9. The method of claim 8, further comprising embossing one side of said homogeneous media with a diamond pattern.

10. The method of claim 9, wherein said diamond pattern has dimensions of 0.25 to 3.0 mm2.

11. The method of claim 8, wherein said media is produced having the efficiency of at least 29% for the particle size of 0.3 to 1.0 μm; at least 75% for the particle size of 1.0 to 3.0 μm and at least 98% for the particle size of 3.0 to 10.0 μm.

12. The method of claim 8, further comprising pleating said homogenous media.

13. A filter media for manufacturing pleated filters, comprising: a top portion of a felt cut from a web produced by a carding process, the web having a first polyester fiber and a bi-component fiber, wherein said bi-component fiber has a sheath and a core; a bottom portion of said felt cut from said web and oriented under said top portion and entangled with said top portion by a needle punch process to form a homogenous filter media; and a conductive scrim, wherein a first side of said homogenous filter media being embossed with a pattern, and further wherein said embossed filter media has an efficiency of greater than 75% for a particle size of 1.0 to 3.0 μm and greater than 98% for a particle size of 3.0 to 10.0 μm, as determined by testing method ASHRAE 52.2.

14. The media of claim 13, wherein said pattern is a diamond pattern having dimensions of 0.25 to 3.0 mm2.

15. The media of claim 13, wherein said filter media is pleated.

16. The media of claim 13, wherein said first polyester fiber is in the range of 5% to 90% by weight of said filter media.

17. The media of claim 13, further wherein the scrim being placed between said top portion and said bottom portion prior to needle punching said top and bottom portions.

18. The media of claim 13, wherein said filter media comprises at least one fiber selected from the group consisting of: nylon, polypropylene, polyethylene, polyester, acrylic, PPS, aramid, polyimide and a fluoropolymer fiber.

Description:

FIELD OF THE INVENTION

This invention is directed to an improved filter media for manufacturing non-woven pleated filters.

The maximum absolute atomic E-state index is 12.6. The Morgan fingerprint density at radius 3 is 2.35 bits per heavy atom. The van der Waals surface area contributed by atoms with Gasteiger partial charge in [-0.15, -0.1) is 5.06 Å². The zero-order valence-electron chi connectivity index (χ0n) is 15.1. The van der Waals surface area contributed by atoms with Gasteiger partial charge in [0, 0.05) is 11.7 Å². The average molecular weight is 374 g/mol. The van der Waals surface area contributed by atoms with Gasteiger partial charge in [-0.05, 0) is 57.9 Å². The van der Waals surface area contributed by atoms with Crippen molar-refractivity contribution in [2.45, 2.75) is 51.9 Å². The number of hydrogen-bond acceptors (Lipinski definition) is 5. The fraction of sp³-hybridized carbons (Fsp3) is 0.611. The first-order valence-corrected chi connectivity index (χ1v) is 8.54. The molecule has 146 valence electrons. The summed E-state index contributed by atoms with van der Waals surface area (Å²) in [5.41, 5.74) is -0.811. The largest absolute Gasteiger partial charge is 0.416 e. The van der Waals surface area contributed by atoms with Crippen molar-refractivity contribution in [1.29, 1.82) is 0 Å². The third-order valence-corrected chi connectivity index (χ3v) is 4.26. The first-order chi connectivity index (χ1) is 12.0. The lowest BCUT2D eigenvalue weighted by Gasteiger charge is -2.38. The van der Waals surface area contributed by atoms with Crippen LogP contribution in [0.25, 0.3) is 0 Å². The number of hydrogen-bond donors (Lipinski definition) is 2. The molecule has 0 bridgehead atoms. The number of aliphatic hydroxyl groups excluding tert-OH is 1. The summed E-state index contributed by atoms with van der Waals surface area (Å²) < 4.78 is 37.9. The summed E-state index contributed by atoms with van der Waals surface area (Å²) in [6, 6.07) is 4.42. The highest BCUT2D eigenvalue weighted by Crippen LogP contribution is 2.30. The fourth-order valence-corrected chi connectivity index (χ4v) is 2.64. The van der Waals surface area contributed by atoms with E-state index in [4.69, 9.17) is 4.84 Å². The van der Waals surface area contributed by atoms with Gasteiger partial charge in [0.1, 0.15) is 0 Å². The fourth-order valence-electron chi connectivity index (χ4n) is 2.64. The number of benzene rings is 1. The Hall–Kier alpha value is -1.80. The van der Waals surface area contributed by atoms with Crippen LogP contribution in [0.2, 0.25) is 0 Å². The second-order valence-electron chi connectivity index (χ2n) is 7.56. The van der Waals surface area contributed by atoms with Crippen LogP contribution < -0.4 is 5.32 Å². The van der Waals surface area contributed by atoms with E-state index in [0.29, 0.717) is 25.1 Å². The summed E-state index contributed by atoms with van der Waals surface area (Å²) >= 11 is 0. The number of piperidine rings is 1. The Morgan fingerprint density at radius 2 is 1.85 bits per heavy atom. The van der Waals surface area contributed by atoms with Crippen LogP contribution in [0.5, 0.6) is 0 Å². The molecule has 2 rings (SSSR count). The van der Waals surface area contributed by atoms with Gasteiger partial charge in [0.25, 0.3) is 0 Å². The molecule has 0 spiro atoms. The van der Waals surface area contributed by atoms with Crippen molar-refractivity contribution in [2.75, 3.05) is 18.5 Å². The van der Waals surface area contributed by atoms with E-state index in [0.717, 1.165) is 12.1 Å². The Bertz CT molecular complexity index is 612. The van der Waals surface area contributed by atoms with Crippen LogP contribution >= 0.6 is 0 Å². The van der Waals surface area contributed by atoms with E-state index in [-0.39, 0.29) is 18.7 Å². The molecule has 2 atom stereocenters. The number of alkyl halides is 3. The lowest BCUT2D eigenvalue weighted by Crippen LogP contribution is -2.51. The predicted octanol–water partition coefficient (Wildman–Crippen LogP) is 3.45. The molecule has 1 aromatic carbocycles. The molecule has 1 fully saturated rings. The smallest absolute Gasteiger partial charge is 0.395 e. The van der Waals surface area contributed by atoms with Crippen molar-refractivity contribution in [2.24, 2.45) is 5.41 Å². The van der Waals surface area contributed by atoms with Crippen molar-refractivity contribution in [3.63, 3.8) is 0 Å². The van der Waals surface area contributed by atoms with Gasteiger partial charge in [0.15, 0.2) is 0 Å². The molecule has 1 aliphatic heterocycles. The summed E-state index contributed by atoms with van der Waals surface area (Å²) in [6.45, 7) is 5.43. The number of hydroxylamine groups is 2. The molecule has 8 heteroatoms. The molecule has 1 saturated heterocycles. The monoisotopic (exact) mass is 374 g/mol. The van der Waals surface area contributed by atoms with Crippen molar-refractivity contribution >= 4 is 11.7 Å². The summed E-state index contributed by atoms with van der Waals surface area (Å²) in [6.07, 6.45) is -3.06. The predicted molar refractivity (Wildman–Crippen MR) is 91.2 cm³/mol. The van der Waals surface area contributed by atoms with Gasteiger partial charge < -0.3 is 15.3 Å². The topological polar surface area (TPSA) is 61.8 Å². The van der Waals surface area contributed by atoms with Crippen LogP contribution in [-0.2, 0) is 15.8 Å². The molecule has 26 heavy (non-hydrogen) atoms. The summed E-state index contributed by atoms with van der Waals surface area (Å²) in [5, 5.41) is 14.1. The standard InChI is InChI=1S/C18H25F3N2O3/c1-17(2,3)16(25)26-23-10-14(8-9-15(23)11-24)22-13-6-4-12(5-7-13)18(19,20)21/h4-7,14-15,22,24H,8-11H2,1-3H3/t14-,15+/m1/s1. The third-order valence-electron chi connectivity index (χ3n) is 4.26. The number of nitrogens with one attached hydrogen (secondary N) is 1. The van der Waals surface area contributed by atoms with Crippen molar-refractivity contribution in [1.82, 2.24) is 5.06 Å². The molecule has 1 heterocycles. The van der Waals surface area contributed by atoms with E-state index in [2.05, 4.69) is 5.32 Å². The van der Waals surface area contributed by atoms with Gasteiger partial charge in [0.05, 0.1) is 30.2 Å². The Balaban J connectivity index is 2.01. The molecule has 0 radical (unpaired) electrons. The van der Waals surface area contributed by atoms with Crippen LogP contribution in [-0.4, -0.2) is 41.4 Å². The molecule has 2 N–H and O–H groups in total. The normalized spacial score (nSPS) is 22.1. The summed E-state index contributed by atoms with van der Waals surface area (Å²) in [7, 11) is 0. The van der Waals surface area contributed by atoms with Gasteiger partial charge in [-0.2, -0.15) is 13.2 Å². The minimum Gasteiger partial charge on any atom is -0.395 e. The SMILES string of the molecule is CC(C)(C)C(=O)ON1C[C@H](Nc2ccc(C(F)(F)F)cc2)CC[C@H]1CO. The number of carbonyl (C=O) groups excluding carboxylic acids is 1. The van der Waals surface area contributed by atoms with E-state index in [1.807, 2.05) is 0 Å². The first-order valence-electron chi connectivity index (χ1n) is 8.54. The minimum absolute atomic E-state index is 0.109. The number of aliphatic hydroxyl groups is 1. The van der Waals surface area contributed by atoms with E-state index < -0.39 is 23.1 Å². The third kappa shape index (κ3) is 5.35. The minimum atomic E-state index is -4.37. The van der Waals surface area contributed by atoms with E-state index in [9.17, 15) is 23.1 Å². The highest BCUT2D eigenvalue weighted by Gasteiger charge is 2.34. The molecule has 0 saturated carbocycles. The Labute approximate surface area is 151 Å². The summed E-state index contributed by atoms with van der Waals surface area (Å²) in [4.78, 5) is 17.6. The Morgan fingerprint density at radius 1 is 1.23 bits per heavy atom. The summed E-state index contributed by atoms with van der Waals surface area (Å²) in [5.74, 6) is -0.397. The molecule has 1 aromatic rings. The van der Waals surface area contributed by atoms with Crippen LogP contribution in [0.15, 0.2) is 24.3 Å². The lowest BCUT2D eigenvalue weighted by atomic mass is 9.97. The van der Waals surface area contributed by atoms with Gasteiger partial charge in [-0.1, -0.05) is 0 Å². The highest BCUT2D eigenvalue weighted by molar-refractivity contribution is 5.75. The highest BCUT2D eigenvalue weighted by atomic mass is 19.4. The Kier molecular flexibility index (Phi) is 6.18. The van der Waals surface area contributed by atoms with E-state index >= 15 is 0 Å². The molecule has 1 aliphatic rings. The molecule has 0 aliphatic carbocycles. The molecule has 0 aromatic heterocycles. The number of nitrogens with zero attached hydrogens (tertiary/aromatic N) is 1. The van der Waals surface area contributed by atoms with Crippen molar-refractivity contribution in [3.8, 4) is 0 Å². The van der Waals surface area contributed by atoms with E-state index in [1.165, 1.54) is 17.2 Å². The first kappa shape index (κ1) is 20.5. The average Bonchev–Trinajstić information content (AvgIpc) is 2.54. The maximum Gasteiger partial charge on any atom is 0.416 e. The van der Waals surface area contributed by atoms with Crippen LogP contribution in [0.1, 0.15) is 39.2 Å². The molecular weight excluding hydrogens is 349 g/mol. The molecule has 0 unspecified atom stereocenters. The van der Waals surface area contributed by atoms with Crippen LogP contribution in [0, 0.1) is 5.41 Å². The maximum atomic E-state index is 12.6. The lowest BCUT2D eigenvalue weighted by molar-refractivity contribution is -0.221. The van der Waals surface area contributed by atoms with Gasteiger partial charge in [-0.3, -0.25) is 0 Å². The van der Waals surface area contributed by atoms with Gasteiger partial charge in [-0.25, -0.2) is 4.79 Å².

BACKGROUND OF THE INVENTION

Filters are used to remove undesirable particles from a gas or fluid stream. For example, air filters are used to remove undesirable or needless particles which have become blended with the air. Industries and uses for filters include cement kilns, locations with furnaces, food processing, wood working, textiles, chemical plants and process, combustion engines, foundries, coal fired power plants and the like.

There are several designs of filters with one major distinction being between a flat surfaced filter and a pleated filter. A flat filter more easily clogs, has less surface area to trap particles. Further, pleated filters can be used to make a pleated filter cartridge which, along with other advantages, has lower pressure drop than that of wound, spun, melt blown or resin bonded designs. However, not all filter media is suitable to be pleated. To overcome this problem, some attempts have been made to produce a pleatable non-woven fabric such as U.S. Pat. No. 6,485,811. However, this reference attempts to thermally compressively bond the layers to form the filter media. By its own admissions, this reference states that “delamination is liable to occur at the center of the thickness.” To overcome this issue, this reference states that it thermally compressively bonds layers to provide for a plurality of compressively bonded portions dotted by embossing. However, this reference does not provide for a homogeneous filter media, rather it provides provide one of several layers.

In certain manufacturing and other environments, particles in the air can be of sufficient particle size and proper combination to provide an undesirable combustive environment. Coal, sawdust, sugar, pollen, flour and other “dust” can ignite creating explosions resulting from very small particles with a high surface area to volume ratio (thereby making the collective or combined surface area of all the particles very large in comparison to a dust of larger particles) combine with air to create an explosive environment. Generally, dust is defined as powders with particles less than about 500 micrometers μm in diameter, but finer dust will present a much greater hazard than coarse particles by virtue of the larger total surface area of all the particles.

Dusts have a very large surface area compared to their mass. Since burning can only occur at the surface of a solid or liquid, where it can react with oxygen, this causes dusts to be much more flammable than bulk materials. For example, a 1 kg sphere of a material with a density of 1 g/cm3 would be about 27 cm across and have a surface area of 0.3 m2. However, if it was broken up into spherical dust particles 50 μm in diameter (about the size of flour particle), the surface area would increase dramatically such as to 1600 m2 in one embodiment.